PPS President Fred Kent was recently in San Diego to speak to Placemakers there about plans for the revitalization of an area of their downtown district. While in town, Fred visited the Mingei International Museum, and was struck by the similarities between the traditions of folk art and craft, and the process of Placemaking—a sort of architecture/urban design equivalent to the informal artistry on display at the Mingei. The museum’s mission statement contains several key points that we think Placemakers can learn a lot about their “craft” from:
Mingei International Museum preserves and exhibits folk art, craft and design from all eras and cultures of the world. Mingei celebrates human creativity, and the belief that everyday objects and materials that often serve a useful purpose can also be objects of beauty. Art can happen anywhere… in any culture, in any place, created by any person.
Below are three lessons that Placemakers can take from this concise but potent statement.
- Placemaking foregrounds the beauty of human activity and interaction: The idea that useful, everyday objects can be objects of beauty reflects one of the core concepts of Placemaking: that the beauty of a public space comes not just from design, but from the mix of human activities that takes place within a space—what Jane Jacobs famously referred to as the “sidewalk ballet.” PPS mentor Holly Whyte perhaps said it best when he noted that “What attracts people most, it would appear, is other people.” As social creatures, human beings love to watch, to perform, to interact. We like to see and learn from what other people are doing. Placemaking’s focus on activities and uses is not merely about making a place seem busy; it is about finding beauty in use. A space full of life is more beautiful than any award-winning building or pristine landscape. The people make the place, both literally and figuratively.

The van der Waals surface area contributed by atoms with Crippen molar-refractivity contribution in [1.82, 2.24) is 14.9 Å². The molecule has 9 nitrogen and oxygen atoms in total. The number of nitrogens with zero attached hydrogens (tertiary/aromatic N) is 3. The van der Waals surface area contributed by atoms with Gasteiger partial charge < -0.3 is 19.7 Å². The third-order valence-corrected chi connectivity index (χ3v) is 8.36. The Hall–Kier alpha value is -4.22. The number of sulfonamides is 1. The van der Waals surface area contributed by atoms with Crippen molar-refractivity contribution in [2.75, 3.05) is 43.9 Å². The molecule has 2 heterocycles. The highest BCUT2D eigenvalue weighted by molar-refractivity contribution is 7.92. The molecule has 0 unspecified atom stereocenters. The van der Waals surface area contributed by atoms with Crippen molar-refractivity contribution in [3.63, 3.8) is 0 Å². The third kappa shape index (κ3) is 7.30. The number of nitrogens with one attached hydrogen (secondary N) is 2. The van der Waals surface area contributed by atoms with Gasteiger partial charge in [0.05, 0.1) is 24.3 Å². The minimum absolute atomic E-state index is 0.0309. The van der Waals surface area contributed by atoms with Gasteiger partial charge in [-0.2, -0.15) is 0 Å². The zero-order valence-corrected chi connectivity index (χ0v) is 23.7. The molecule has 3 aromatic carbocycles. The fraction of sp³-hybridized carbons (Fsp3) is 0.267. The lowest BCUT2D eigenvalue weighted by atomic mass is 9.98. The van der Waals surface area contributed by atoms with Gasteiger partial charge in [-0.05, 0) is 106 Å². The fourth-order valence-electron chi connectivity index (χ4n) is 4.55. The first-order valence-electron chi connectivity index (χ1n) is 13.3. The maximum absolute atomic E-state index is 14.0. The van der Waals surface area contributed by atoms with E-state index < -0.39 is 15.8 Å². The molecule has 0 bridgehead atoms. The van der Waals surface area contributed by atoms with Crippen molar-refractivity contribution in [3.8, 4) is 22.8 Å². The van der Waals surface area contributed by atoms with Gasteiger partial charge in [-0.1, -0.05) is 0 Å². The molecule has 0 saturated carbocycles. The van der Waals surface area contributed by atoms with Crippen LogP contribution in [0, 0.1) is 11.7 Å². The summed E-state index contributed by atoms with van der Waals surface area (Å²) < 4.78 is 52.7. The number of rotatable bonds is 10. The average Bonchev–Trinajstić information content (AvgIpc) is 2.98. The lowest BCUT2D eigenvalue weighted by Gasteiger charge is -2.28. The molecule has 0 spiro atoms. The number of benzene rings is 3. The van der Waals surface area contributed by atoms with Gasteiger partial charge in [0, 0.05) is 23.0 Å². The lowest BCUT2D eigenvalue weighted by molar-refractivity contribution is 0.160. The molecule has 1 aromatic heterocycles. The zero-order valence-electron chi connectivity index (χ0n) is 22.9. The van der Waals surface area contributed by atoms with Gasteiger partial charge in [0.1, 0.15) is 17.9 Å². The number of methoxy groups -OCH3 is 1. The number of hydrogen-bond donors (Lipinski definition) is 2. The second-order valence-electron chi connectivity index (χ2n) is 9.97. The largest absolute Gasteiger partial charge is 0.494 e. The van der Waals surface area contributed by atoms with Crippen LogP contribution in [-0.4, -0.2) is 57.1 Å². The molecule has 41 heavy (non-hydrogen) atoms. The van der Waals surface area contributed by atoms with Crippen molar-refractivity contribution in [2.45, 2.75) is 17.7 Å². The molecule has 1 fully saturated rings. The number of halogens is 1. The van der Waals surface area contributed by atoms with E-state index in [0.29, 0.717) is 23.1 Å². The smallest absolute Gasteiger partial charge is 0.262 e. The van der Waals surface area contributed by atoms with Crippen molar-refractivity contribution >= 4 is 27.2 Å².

- Placemaking can (and does) happen anywhere: As many of the people who have taken the Lighter, Quicker, Cheaper mantra to heart have proven, great places can be created in very unlikely spaces. Placemakers have transformed unused lawns and fenced-off lots into vibrant community spaces, turned austere museum lobbies into hives of activity, and re-thought forgotten corners as bustling city squares. Placemaking can happen anywhere because it is easy for people to understand. You don’t need a formal education to become a Placemaker—you just need energy, determination, and a sense of humor. You don’t need to wait for a lot of money or a “perfect” site to open up so you can build a postcard-ready square or sylvan park; if you think of Placemaking first as a way to build up your community through the making process, anything from a storefront window to a front lawn can become a great local gathering place right now.
- Placemaking is part of a much larger creative tradition like folk arts: While Placemaking has gotten a lot of great attention lately, and can seem to some people like a newfangled trend, the practice has actually been around for ages. And while the term “Placemaking” has, itself, only been in use for recent history, the process of communities working together to shape their spaces iteratively, over time, in a way that reflects local customs and values is a timeless art. This is something that we’ve moved away from as more top-down, expert-driven processes of city-building have taken root. But based on our work in communities all over the world, we believe that momentum is starting to build. In much the same way that craft and artisan traditions have been making a comeback, more and more people are being inspired to become Placemakers, and to re-build their communities through collaborative, place-driven processes. As Christopher Alexander put it, “Most of the wonderful places of the world were not made by architects, but by the people.” Placemaking isn’t a shiny new fad—it’s a deeply human tradition that our society is just now re-discovering.